A new child care package is coming for parents and carers. Picture: Thinkstock
A new child care package is coming for parents and carers. Picture: Thinkstock

Kids want to 'avenge' bad behaviour from six

KIDS want to avenge bad behaviour from the age of six, scientists have found.

This is the age that children want to witness those who are naughty getting their just desserts, something that is not present in younger kids.

New research published in the journal Nature Human Behaviour shows that while kids are kind and feel uneasy and want to help when someone is needlessly suffering, they have no sympathy for those they deem to deserve punishment.

Brisbane psychologist Judith Locke said it made perfect evolutionary sense to feel that baddies should get their comeuppance.

"When a child sees that actions have consequences it helps encourage them to do the right thing socially," Dr Locke said. "This is a helpful start on their road to good behavioural choices. It is a common message in countless fairytales that good triumphs and the bad guy loses."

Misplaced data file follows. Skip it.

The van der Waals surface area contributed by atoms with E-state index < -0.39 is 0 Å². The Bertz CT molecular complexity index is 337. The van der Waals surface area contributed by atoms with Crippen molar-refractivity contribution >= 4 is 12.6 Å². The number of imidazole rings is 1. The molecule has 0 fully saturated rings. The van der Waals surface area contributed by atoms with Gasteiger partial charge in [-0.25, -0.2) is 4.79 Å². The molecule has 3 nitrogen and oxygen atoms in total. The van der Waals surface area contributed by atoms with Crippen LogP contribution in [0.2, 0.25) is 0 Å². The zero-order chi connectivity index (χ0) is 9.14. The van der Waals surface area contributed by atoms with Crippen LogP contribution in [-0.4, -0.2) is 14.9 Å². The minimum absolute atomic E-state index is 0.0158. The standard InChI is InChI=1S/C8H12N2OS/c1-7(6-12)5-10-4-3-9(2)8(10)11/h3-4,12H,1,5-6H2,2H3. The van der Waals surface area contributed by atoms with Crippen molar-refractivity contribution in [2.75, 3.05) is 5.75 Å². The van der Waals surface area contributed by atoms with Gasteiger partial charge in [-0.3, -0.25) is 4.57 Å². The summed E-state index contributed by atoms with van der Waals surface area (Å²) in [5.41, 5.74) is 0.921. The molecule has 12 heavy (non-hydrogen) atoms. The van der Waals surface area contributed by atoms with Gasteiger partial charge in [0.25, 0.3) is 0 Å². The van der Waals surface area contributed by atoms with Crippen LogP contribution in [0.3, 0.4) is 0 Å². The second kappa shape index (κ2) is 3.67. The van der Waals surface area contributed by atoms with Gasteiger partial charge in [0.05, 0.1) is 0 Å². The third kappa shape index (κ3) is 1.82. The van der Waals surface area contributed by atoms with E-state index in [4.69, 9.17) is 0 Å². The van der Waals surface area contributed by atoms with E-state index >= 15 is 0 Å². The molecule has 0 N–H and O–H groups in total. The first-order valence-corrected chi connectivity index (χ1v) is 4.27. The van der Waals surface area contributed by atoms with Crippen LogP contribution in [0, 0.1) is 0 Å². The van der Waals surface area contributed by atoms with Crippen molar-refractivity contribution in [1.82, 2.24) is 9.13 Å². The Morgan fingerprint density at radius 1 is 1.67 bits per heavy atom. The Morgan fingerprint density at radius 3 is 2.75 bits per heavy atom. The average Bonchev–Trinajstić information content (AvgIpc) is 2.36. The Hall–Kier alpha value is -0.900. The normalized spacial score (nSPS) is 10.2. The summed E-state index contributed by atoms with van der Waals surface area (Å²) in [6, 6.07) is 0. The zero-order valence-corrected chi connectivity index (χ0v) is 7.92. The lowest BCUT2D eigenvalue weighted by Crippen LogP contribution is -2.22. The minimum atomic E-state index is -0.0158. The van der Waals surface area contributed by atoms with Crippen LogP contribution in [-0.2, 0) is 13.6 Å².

Researchers from the department of social neuroscience at the Max Planck Institute for Human Cognitive and Brain Sciences and the Evolutionary Anthropology department tested children with a puppet show.

The six-year-old children's preference to reject rewards so they could witness the punishment of the anti-social puppet was significant. They even experienced pleasure by watching him suffer.

Younger children did not have the same reaction.

"It is important though, that when your child becomes more mature you encourage them to understand that not everything is fair and things are a little more complex than good and bad people and move them beyond an inaccurate perception that the world is always fair," Dr Locke said.

Five-year-old twins Harrison and Oliver Burstow have it all ahead but their mum Simone says they are already beginning to understand there are consequences for behaviour that is both good and not so good.

"I think they are definitely at the age where they understand repercussions," she said.



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